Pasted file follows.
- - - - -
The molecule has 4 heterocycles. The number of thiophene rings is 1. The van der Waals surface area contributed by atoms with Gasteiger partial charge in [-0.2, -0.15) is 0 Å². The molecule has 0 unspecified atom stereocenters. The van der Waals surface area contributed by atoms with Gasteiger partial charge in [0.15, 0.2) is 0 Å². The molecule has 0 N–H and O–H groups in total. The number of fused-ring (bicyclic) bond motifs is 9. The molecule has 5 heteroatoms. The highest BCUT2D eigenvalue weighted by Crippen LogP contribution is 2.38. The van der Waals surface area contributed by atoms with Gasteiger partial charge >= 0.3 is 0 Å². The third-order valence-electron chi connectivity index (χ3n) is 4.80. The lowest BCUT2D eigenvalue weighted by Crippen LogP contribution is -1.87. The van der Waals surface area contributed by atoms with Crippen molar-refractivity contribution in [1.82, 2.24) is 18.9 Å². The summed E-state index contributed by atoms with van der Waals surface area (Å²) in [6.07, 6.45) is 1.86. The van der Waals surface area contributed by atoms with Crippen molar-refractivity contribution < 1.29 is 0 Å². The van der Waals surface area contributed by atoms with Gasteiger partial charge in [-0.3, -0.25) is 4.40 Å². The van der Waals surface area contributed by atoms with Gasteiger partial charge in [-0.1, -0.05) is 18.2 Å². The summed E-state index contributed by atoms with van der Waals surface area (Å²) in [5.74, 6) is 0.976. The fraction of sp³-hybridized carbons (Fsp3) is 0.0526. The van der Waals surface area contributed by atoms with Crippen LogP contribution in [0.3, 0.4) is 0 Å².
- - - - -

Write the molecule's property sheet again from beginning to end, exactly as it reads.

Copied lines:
The molecule has 4 heterocycles. The number of thiophene rings is 1. The van der Waals surface area contributed by atoms with Gasteiger partial charge in [-0.2, -0.15) is 0 Å². The molecule has 0 unspecified atom stereocenters. The van der Waals surface area contributed by atoms with Gasteiger partial charge in [0.15, 0.2) is 0 Å². The molecule has 0 N–H and O–H groups in total. The number of fused-ring (bicyclic) bond motifs is 9. The molecule has 5 heteroatoms. The highest BCUT2D eigenvalue weighted by Crippen LogP contribution is 2.38. The van der Waals surface area contributed by atoms with Gasteiger partial charge >= 0.3 is 0 Å². The third-order valence-electron chi connectivity index (χ3n) is 4.80. The lowest BCUT2D eigenvalue weighted by Crippen LogP contribution is -1.87. The van der Waals surface area contributed by atoms with Crippen molar-refractivity contribution in [1.82, 2.24) is 18.9 Å². The summed E-state index contributed by atoms with van der Waals surface area (Å²) in [6.07, 6.45) is 1.86. The van der Waals surface area contributed by atoms with Crippen molar-refractivity contribution < 1.29 is 0 Å². The van der Waals surface area contributed by atoms with Gasteiger partial charge in [-0.3, -0.25) is 4.40 Å². The van der Waals surface area contributed by atoms with Gasteiger partial charge in [-0.1, -0.05) is 18.2 Å². The summed E-state index contributed by atoms with van der Waals surface area (Å²) in [5.74, 6) is 0.976. The fraction of sp³-hybridized carbons (Fsp3) is 0.0526. The van der Waals surface area contributed by atoms with Crippen LogP contribution in [0.3, 0.4) is 0 Å².